meromorphic sections of invertible sheaves and divisors on a Riemann surface

Let $(X,\mathcal O_X)$ (here $\mathcal O_X$ is the sheaf of holomorphic functions) be a compact Riemann surface and let $D=\sum_{x\in X} a_x[x]$ be a divisor on $X$. The invertible sheaf associated to $D$ is $$\mathcal O_X(D)(U)=\{f\in\mathscr M_X(U)^\ast: \operatorname{ord}_x(f)+a_x\ge 0 \quad\text{for any x\in U}\}\cup\{0\}$$ where $\mathscr M_X$ is the sheaf of meromorphic functions. Now let $\mathcal L$ be an invertible sheaf on $X$ an let $s\in\mathcal (\mathcal L\otimes_{\mathcal O_X}\mathcal M_X)(X)$ be a non-zero meromorphic section of $\mathcal L$. Then we can associate a divisor to $s$ that we denote with $\operatorname{div}(s)$.

Informally $s$ is given as a colletion of "compatible" meromorphic functions on a trivialization covering for $\mathcal L$ and the order of $\operatorname{div}(s)$ at a point $x\in X$ is defined as the order of the right merormophic function at that point (I can be more precise on the definition of $\operatorname{div}(s)$ if you want).

Problem: I don't understand why we have that $\mathcal O_X(\operatorname{div}(s))\cong \mathcal L$.

Can you help me in proving this?

Here is just a rough sketch. Let $f \in \mathcal O_X(div(s))(U)$, and map it to $fs \in \mathcal L(U)$. To see this map is surjective, notice if $s'$ is any other nonzero section, then $div(s/s')$ is principal, and the meromorphic function $f$ with $div(s/s')$ will lie in $\mathcal O_X(div(s))$. To see the map is injective, if $fs=0$, then after trivializating, $fs=0$ and since $s$ is a nonzero meromorphic function, $f$ will need to be zero. This argument needs many more details!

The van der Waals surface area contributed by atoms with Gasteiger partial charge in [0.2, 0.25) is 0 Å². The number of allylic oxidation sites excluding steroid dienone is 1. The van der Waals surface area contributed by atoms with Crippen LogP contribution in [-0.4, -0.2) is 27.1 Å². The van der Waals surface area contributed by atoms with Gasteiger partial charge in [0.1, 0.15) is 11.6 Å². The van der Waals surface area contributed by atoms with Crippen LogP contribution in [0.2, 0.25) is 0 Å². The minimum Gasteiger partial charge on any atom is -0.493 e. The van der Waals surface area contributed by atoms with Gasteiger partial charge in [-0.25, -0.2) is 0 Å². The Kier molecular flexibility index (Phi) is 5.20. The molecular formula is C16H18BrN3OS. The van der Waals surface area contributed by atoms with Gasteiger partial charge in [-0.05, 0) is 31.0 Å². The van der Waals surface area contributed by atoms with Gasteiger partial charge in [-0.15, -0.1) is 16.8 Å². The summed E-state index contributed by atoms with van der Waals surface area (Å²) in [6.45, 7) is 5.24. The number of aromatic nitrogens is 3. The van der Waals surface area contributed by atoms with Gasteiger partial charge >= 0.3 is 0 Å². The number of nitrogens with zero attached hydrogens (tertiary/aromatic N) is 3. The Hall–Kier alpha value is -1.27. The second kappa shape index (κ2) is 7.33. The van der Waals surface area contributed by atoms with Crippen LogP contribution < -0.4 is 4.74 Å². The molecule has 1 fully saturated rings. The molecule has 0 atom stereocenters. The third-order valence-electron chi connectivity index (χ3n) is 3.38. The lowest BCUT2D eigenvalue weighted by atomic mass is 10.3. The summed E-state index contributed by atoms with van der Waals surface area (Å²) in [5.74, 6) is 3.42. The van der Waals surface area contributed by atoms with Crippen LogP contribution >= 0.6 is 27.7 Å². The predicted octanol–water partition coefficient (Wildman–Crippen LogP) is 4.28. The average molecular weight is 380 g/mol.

Weil divisor on a Riemann surface is Cartier: there is an open cover $\{U_\alpha\}$ and meromorphic functions $f_\alpha$ on $U_\alpha$ s.t. $D|_{U_\alpha} = (f_\alpha)$. Transition functions of the invertible sheaf $\mathcal{L}$ are $g_{\alpha \beta}= \frac{f_\alpha}{f_\beta}$ on $U_{\alpha \beta}= U_\alpha \cap U_\beta$. Note that $g_{\alpha \beta}$ are holomorphic on $U_{\alpha \beta}$.
If $s$ is a meromorphic section then is a collection of meromorphic functions $\{s_\alpha\}$ s.t. $s_\alpha = g_{\alpha \beta} s_\beta$. But then collection $\frac{f_\alpha}{s_\alpha}$ is a globally defined meromorphic function. So, the divisor of $s$ is equivalent to the given divisor $D$: they only different by the principal divisor of this meromorphic function. It is clear from your definition that equivalent divisors give isomorphic invertible sheaves.